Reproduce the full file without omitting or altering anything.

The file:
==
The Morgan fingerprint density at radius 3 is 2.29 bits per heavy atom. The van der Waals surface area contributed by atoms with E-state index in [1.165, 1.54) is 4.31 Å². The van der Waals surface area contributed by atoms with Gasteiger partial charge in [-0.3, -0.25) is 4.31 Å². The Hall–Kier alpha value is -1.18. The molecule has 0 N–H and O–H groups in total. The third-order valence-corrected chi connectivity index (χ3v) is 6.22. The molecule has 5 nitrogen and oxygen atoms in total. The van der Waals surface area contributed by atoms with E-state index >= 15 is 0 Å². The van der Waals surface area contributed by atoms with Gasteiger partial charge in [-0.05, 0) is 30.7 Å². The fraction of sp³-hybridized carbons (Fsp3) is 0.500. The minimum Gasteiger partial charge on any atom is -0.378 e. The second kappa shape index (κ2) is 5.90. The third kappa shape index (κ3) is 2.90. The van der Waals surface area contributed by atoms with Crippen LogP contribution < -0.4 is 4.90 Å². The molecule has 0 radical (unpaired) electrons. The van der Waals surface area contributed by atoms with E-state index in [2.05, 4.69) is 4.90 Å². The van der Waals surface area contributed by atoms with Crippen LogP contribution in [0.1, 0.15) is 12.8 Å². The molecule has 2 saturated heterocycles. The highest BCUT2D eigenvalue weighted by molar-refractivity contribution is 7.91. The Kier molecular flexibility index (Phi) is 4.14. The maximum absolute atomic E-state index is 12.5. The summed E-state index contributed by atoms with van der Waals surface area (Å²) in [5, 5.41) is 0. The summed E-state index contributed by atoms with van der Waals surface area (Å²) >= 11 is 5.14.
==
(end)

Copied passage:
The Morgan fingerprint density at radius 3 is 2.29 bits per heavy atom. The van der Waals surface area contributed by atoms with E-state index in [1.165, 1.54) is 4.31 Å². The van der Waals surface area contributed by atoms with Gasteiger partial charge in [-0.3, -0.25) is 4.31 Å². The Hall–Kier alpha value is -1.18. The molecule has 0 N–H and O–H groups in total. The third-order valence-corrected chi connectivity index (χ3v) is 6.22. The molecule has 5 nitrogen and oxygen atoms in total. The van der Waals surface area contributed by atoms with E-state index >= 15 is 0 Å². The van der Waals surface area contributed by atoms with Gasteiger partial charge in [-0.05, 0) is 30.7 Å². The fraction of sp³-hybridized carbons (Fsp3) is 0.500. The minimum Gasteiger partial charge on any atom is -0.378 e. The second kappa shape index (κ2) is 5.90. The third kappa shape index (κ3) is 2.90. The van der Waals surface area contributed by atoms with Crippen LogP contribution < -0.4 is 4.90 Å². The molecule has 0 radical (unpaired) electrons. The van der Waals surface area contributed by atoms with E-state index in [2.05, 4.69) is 4.90 Å². The van der Waals surface area contributed by atoms with Crippen LogP contribution in [0.1, 0.15) is 12.8 Å². The molecule has 2 saturated heterocycles. The highest BCUT2D eigenvalue weighted by molar-refractivity contribution is 7.91. The Kier molecular flexibility index (Phi) is 4.14. The maximum absolute atomic E-state index is 12.5. The summed E-state index contributed by atoms with van der Waals surface area (Å²) in [5, 5.41) is 0. The summed E-state index contributed by atoms with van der Waals surface area (Å²) >= 11 is 5.14.